Current opposition would do well to remember the fate of ZAPU, say analysts.
By Jabu Shoko in Harare
As the Movement for Democratic Change, MDC, agreed to discuss a power-sharing deal with the Zimbabwean government, analysts in the country warned the opposition party not to allow itself to be coopted and then neutralised.
At an unprecedented meeting in Harare on July 21, President Robert Mugabe and his opponents Morgan Tsvangirai and Arthur Mutambare, representing the larger and smaller factions of the MDC respectively, signed a document setting out a framework for formal negotiations on a shared transitional administration intended to lead the country out of its long-running political and economic crisis.
South African president Thabo Mbeki, who has led the mediation effort and drafted the document, attended the signing ceremony at a hotel in Harare.
Teams of negotiators from either side will now spend two weeks hammering out the details of a possible deal.
At this point, no one is saying what kind of transitional authority might come out of the talks.
Previously, Mugabe has indicated that he sees himself in charge of a government of national unity, to which he would appoint some opposition politicians.
Tsvangirai, meanwhile, has insisted that he should head the interim body, on the grounds that he won more votes in the first-round presidential election held on March 29. He pulled out of the June 27 run-off, citing mounting political violence against his supporters. Mugabe proceeded to stand unopposed, and was duly declared the winner.
If the power-sharing deal comes off at all, the question is just how equal the relationship will be.
Analysts in Zimbabwe recall the unhappy experience of another opposition force in a different era which was intimidated, subsumed and then effectively done away with by Mugabe’s ZANU party.
Joshua Nkomo’s PF- ZAPU emerged as a rival to Mugabe soon after Zimbabwe became independent in 1980.
Citing the current political violence directed against the MDC, analysts who spoke to IWPR said they believe Mugabe is now using the same strategy he used to bring the late Nkomo under his control – first violence to weaken his opponent, and later an unequal division of power.
Maxwell Mkandla, a veteran of PF-ZAPU’s armed wing, the Zimbabwe People’s Revolutionary Army, ZIPRA, recalled the military offensive that Mugabe launched to eliminate Nkomo’s support base in the Matabeleland and Midlands provinces in the first half of the Eighties. Accounts of the number of dead vary, but at least 10,000 people are believed to have died in Operation Gukurahundi.
A badly battered PF-ZAPU was then forced to sign up to a unification deal with ZANU in December 1987, creating the present ZANU-PF, still entirely dominated by Mugabe’s people. Nkomo was appointed vice-president of Zimbabwe and held the post until his death in 1999, but wielded little real power.
Speaking of the current situation, Mkandla, who now heads the Liberators’ Platform group in Matabeleland, said, “It’s reminiscent of the Gukurahundi. The only difference now is that the violence is directed at his own people for voting for Tsvangirai, but the tactics are the same.”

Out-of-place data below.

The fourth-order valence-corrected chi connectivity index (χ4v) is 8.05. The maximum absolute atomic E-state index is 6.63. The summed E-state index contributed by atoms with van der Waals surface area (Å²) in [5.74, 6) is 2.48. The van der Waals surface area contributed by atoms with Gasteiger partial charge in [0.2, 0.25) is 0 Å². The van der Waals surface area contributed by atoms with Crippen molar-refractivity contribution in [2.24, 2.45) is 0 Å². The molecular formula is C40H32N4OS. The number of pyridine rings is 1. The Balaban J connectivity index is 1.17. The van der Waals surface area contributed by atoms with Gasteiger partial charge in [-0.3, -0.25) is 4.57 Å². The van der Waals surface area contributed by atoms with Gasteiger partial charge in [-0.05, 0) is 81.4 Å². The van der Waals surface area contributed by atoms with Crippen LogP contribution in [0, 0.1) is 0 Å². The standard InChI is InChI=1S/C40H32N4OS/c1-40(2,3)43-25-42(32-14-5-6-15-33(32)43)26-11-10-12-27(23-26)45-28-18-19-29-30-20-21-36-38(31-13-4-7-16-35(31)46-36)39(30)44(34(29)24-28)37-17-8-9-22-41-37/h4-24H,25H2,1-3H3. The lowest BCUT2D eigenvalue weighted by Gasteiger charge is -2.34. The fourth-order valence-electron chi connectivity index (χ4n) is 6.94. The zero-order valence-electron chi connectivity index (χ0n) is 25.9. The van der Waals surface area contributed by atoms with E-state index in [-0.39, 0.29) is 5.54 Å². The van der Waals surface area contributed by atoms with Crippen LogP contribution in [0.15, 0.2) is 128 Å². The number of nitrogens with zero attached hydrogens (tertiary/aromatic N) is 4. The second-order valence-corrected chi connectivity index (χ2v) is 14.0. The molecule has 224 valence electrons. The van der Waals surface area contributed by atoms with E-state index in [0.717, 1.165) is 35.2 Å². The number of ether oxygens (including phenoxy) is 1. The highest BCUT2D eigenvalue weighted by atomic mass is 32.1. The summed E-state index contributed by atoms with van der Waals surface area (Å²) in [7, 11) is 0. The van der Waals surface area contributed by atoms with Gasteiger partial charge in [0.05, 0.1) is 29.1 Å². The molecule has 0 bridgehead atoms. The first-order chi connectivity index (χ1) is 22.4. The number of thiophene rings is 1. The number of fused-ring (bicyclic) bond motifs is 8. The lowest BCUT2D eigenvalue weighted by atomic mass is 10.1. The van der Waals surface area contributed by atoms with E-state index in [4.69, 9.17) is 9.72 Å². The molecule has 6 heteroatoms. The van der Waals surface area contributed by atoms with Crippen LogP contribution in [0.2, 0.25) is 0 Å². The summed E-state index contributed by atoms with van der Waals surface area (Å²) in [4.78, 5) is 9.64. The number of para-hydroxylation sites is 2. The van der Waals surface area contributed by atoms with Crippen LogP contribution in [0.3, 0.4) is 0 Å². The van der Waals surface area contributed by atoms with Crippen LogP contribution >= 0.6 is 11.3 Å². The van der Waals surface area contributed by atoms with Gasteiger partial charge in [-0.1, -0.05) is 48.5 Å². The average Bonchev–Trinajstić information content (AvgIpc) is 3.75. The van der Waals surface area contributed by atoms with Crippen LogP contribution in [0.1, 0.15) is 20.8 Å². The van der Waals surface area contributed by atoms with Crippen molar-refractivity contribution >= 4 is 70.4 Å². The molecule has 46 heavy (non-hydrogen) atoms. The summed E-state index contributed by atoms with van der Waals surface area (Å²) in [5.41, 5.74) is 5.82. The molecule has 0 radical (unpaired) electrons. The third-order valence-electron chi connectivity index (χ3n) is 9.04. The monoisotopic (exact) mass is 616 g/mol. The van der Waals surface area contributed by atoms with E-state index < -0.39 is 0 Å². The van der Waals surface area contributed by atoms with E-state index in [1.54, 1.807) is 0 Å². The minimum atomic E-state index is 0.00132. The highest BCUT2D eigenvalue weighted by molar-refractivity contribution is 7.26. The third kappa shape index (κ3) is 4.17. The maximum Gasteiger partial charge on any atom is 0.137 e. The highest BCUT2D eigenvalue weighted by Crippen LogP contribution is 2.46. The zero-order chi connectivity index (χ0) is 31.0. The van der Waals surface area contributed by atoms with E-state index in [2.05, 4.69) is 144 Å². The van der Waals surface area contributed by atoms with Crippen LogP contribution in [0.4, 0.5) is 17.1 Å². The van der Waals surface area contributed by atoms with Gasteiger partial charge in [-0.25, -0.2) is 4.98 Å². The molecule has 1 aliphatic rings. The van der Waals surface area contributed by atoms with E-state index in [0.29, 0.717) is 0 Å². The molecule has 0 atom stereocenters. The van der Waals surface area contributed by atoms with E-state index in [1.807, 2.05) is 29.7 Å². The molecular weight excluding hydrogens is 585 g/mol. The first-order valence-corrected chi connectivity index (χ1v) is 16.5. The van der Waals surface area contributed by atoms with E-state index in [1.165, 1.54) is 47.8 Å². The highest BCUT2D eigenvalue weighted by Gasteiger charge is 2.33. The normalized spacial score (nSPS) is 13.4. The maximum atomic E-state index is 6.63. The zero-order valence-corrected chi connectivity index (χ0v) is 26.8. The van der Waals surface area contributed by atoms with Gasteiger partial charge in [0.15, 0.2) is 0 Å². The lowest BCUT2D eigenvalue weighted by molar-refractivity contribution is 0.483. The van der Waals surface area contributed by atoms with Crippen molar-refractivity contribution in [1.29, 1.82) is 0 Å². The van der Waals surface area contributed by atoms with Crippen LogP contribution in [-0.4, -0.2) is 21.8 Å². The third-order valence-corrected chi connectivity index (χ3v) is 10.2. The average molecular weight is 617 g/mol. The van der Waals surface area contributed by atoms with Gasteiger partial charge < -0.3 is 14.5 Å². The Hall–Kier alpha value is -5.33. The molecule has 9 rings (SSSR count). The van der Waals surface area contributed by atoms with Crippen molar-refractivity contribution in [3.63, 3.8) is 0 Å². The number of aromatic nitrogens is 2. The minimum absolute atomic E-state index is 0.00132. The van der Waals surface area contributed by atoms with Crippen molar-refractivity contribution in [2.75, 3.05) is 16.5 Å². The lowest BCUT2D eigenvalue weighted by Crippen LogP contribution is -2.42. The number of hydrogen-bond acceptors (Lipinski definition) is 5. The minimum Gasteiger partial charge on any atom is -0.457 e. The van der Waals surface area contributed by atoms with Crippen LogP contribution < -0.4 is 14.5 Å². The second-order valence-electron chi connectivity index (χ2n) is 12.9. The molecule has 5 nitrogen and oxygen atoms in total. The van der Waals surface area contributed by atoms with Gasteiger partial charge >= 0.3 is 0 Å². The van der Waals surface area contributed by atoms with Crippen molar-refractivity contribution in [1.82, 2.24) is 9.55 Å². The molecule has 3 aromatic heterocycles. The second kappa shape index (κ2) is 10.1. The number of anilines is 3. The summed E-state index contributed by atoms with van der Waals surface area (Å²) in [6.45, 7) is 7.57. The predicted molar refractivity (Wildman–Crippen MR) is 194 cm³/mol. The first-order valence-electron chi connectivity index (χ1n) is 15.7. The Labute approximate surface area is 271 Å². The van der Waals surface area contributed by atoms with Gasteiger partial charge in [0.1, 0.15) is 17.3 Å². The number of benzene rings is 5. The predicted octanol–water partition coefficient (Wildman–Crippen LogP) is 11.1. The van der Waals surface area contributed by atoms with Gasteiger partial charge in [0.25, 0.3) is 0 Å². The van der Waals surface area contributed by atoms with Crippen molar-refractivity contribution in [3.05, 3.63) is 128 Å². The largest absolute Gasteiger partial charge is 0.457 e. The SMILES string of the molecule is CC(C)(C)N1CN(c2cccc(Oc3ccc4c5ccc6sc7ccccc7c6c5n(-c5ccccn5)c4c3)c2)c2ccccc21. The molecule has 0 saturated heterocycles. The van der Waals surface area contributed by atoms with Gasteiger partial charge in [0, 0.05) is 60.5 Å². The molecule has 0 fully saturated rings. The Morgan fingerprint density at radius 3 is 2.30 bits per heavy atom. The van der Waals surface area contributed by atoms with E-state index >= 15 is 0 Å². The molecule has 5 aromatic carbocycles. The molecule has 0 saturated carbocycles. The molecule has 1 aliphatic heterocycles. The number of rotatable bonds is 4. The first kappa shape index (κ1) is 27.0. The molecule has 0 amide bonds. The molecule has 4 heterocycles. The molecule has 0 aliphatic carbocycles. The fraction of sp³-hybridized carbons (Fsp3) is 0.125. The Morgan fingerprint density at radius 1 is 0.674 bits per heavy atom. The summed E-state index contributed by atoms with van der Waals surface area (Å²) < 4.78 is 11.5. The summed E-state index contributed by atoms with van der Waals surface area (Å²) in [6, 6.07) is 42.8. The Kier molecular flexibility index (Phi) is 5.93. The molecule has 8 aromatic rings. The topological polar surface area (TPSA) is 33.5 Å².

Mkandla warned the MDC to be wary of Mugabe’s apparent willingness to talk.
Eldred Masunungure, a politics lecturer at the University of Zimbabwe, agreed that “the parallels [with what happened to PF-ZAPU] are there, and very close”.
“ZANU-PF has resorted to using the powers of the incumbent for leverage in the intra-party talks. What’s going on in terms of the security situation is typical of what happened in Matabeleland and the Midlands during the late 1980s,” he said.
Violence which the MDC says left over 100 of its sympathisers dead before the June 27 ballot and at least 20 since then is, according to Masunungure, an attempt to force Tsvangirai to the negotiating table, just as Gukurahundi did to Nkomo.
Analysts also draw comparisons between the decimation of PF-ZAPU’s party infrastructures in its heartland provinces in the Eighties and the current campaign of violence, which many say has focused particularly on rooting out MDC activists from areas traditionally seen as ZANU-PF strongholds, where the opposition scored surprise wins in the March polls.
Gorden Moyo, executive director of the Bulawayo Agenda group, agrees that Mugabe’s tactics are similar to those he unleashed in the Eighties. But he insists that Tsvangirai and his MDC faction are well aware of the pitfalls, and will take care to avoid them.
“Tsvangirai has tried to behave differently. The MDC is trying very hard not to be ensnared by ZANU-PF, because ZANU-PF wants history to repeat itself,” said Moyo. “ZANU-PF’s strategy is, and has always been, to use [its experience with] ZAPU as a model.”
By contrast, said Moyo, the MDC is prudently setting conditions for a future deal. Tsvangirai has said he will not sign anything until the violence against his supporters stops, and unless the mediation team is expanded to include an envoy from the African Union.
Mbeki is acting under a mandate from the Southern African Development Community, a grouping of regional states, but the MDC suspects him of being too close to Mugabe to act as a truly honest broker.
Now the MDC is “refusing to walk into the lions’ den willingly”, said Moyo, urging the party to “continue to insist on the expansion of the mediation team”.
On July 18, Mbeki met the United Nations special envoy to Zimbabwe Haile Menkerios and the chairman of the African Union’s commission, Jean Ping. According to the AFP news agency, they agreed that while Mbeki’s team would continue to lead on mediation, it would work more closely with the UN and African Union, and a new joint body would be set up to monitor progress.
Jabu Shoko is the pseudonym of a reporter in Harare.